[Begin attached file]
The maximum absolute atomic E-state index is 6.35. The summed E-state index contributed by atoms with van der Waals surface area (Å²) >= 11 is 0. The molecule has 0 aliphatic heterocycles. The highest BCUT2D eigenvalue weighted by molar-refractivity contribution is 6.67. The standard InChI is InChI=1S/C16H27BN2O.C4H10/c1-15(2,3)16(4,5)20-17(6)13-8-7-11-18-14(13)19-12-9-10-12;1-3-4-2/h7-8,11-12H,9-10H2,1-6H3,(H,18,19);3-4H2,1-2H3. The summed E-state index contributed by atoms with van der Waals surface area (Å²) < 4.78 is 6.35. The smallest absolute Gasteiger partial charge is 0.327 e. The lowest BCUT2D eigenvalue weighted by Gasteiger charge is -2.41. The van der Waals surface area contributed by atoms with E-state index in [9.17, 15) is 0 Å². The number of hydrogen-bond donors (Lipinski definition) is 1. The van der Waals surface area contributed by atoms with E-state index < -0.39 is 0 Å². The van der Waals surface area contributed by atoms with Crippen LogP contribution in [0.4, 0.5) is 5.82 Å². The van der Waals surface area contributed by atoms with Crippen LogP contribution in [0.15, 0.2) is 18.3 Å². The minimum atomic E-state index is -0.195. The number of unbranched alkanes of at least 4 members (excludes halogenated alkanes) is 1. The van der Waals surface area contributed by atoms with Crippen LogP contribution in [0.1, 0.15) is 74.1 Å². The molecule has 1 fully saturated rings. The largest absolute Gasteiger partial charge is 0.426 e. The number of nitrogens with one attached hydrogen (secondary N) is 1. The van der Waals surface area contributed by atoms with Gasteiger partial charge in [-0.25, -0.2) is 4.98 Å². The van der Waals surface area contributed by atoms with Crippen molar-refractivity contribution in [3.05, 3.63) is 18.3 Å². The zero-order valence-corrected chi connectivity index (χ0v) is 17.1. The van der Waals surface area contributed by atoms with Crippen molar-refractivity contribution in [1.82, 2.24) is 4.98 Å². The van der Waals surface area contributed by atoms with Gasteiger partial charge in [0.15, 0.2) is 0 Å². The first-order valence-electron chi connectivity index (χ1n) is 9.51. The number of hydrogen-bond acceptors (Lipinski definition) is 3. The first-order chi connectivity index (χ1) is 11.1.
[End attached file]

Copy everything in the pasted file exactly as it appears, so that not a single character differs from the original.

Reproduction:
The maximum absolute atomic E-state index is 6.35. The summed E-state index contributed by atoms with van der Waals surface area (Å²) >= 11 is 0. The molecule has 0 aliphatic heterocycles. The highest BCUT2D eigenvalue weighted by molar-refractivity contribution is 6.67. The standard InChI is InChI=1S/C16H27BN2O.C4H10/c1-15(2,3)16(4,5)20-17(6)13-8-7-11-18-14(13)19-12-9-10-12;1-3-4-2/h7-8,11-12H,9-10H2,1-6H3,(H,18,19);3-4H2,1-2H3. The summed E-state index contributed by atoms with van der Waals surface area (Å²) < 4.78 is 6.35. The smallest absolute Gasteiger partial charge is 0.327 e. The lowest BCUT2D eigenvalue weighted by Gasteiger charge is -2.41. The van der Waals surface area contributed by atoms with E-state index in [9.17, 15) is 0 Å². The number of hydrogen-bond donors (Lipinski definition) is 1. The van der Waals surface area contributed by atoms with E-state index < -0.39 is 0 Å². The van der Waals surface area contributed by atoms with Crippen LogP contribution in [0.4, 0.5) is 5.82 Å². The van der Waals surface area contributed by atoms with Crippen LogP contribution in [0.15, 0.2) is 18.3 Å². The minimum atomic E-state index is -0.195. The number of unbranched alkanes of at least 4 members (excludes halogenated alkanes) is 1. The van der Waals surface area contributed by atoms with Crippen LogP contribution in [0.1, 0.15) is 74.1 Å². The molecule has 1 fully saturated rings. The largest absolute Gasteiger partial charge is 0.426 e. The number of nitrogens with one attached hydrogen (secondary N) is 1. The van der Waals surface area contributed by atoms with Gasteiger partial charge in [-0.25, -0.2) is 4.98 Å². The van der Waals surface area contributed by atoms with Crippen molar-refractivity contribution in [3.05, 3.63) is 18.3 Å². The zero-order valence-corrected chi connectivity index (χ0v) is 17.1. The van der Waals surface area contributed by atoms with Crippen molar-refractivity contribution in [1.82, 2.24) is 4.98 Å². The van der Waals surface area contributed by atoms with Gasteiger partial charge in [0.15, 0.2) is 0 Å². The first-order valence-electron chi connectivity index (χ1n) is 9.51. The number of hydrogen-bond acceptors (Lipinski definition) is 3. The first-order chi connectivity index (χ1) is 11.1.